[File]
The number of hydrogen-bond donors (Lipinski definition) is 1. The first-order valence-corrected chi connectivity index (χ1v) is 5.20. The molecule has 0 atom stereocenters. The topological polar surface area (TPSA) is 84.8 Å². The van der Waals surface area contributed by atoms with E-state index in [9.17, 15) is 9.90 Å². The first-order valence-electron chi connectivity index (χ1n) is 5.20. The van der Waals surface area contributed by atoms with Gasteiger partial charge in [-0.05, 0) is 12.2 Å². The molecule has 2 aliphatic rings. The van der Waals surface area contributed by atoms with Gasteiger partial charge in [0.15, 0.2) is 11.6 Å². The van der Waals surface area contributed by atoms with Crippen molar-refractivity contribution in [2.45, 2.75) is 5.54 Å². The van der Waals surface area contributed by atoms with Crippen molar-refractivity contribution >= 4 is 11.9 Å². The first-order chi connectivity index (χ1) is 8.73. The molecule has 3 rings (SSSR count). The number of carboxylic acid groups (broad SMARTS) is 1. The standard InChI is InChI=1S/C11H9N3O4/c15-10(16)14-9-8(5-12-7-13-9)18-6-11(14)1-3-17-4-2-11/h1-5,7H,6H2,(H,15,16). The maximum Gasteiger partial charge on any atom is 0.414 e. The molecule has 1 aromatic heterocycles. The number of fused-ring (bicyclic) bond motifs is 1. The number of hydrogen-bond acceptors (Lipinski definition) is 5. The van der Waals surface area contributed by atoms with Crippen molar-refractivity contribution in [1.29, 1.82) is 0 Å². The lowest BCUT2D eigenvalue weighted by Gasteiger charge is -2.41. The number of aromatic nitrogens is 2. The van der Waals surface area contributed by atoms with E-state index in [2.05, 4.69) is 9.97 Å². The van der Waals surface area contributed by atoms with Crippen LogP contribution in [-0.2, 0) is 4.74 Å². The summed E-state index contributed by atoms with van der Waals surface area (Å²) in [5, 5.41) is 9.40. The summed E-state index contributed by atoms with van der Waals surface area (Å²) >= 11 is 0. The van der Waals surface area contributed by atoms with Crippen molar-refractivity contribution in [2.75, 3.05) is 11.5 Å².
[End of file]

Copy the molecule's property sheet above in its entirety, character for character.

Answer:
The number of hydrogen-bond donors (Lipinski definition) is 1. The first-order valence-corrected chi connectivity index (χ1v) is 5.20. The molecule has 0 atom stereocenters. The topological polar surface area (TPSA) is 84.8 Å². The van der Waals surface area contributed by atoms with E-state index in [9.17, 15) is 9.90 Å². The first-order valence-electron chi connectivity index (χ1n) is 5.20. The van der Waals surface area contributed by atoms with Gasteiger partial charge in [-0.05, 0) is 12.2 Å². The molecule has 2 aliphatic rings. The van der Waals surface area contributed by atoms with Gasteiger partial charge in [0.15, 0.2) is 11.6 Å². The van der Waals surface area contributed by atoms with Crippen molar-refractivity contribution in [2.45, 2.75) is 5.54 Å². The van der Waals surface area contributed by atoms with Crippen molar-refractivity contribution >= 4 is 11.9 Å². The first-order chi connectivity index (χ1) is 8.73. The molecule has 3 rings (SSSR count). The number of carboxylic acid groups (broad SMARTS) is 1. The standard InChI is InChI=1S/C11H9N3O4/c15-10(16)14-9-8(5-12-7-13-9)18-6-11(14)1-3-17-4-2-11/h1-5,7H,6H2,(H,15,16). The maximum Gasteiger partial charge on any atom is 0.414 e. The molecule has 1 aromatic heterocycles. The number of fused-ring (bicyclic) bond motifs is 1. The number of hydrogen-bond acceptors (Lipinski definition) is 5. The van der Waals surface area contributed by atoms with Crippen molar-refractivity contribution in [1.29, 1.82) is 0 Å². The lowest BCUT2D eigenvalue weighted by Gasteiger charge is -2.41. The number of aromatic nitrogens is 2. The van der Waals surface area contributed by atoms with E-state index in [2.05, 4.69) is 9.97 Å². The van der Waals surface area contributed by atoms with Crippen LogP contribution in [-0.2, 0) is 4.74 Å². The summed E-state index contributed by atoms with van der Waals surface area (Å²) in [5, 5.41) is 9.40. The summed E-state index contributed by atoms with van der Waals surface area (Å²) >= 11 is 0. The van der Waals surface area contributed by atoms with Crippen molar-refractivity contribution in [2.75, 3.05) is 11.5 Å².